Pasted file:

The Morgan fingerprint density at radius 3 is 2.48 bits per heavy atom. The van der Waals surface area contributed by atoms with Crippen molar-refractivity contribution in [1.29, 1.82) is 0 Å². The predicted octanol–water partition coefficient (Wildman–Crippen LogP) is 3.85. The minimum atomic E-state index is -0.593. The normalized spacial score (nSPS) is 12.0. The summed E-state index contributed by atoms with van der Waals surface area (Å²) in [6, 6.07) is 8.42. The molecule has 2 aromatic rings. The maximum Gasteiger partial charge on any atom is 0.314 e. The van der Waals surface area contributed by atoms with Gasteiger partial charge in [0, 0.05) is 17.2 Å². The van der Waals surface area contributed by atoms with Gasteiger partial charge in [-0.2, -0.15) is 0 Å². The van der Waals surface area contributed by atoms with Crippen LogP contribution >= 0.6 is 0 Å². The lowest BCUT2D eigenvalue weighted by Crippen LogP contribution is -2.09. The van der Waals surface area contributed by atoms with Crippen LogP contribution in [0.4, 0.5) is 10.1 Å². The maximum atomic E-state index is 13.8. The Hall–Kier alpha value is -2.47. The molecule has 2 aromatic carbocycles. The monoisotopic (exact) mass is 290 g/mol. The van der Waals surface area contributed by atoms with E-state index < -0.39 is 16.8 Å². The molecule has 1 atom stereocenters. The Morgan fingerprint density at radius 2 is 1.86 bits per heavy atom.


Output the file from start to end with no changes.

The Morgan fingerprint density at radius 3 is 2.48 bits per heavy atom. The van der Waals surface area contributed by atoms with Crippen molar-refractivity contribution in [1.29, 1.82) is 0 Å². The predicted octanol–water partition coefficient (Wildman–Crippen LogP) is 3.85. The minimum atomic E-state index is -0.593. The normalized spacial score (nSPS) is 12.0. The summed E-state index contributed by atoms with van der Waals surface area (Å²) in [6, 6.07) is 8.42. The molecule has 2 aromatic rings. The maximum Gasteiger partial charge on any atom is 0.314 e. The van der Waals surface area contributed by atoms with Gasteiger partial charge in [0, 0.05) is 17.2 Å². The van der Waals surface area contributed by atoms with Gasteiger partial charge in [-0.2, -0.15) is 0 Å². The van der Waals surface area contributed by atoms with Crippen LogP contribution >= 0.6 is 0 Å². The lowest BCUT2D eigenvalue weighted by Crippen LogP contribution is -2.09. The van der Waals surface area contributed by atoms with Crippen LogP contribution in [0.4, 0.5) is 10.1 Å². The maximum atomic E-state index is 13.8. The Hall–Kier alpha value is -2.47. The molecule has 2 aromatic carbocycles. The monoisotopic (exact) mass is 290 g/mol. The van der Waals surface area contributed by atoms with E-state index < -0.39 is 16.8 Å². The molecule has 1 atom stereocenters. The Morgan fingerprint density at radius 2 is 1.86 bits per heavy atom.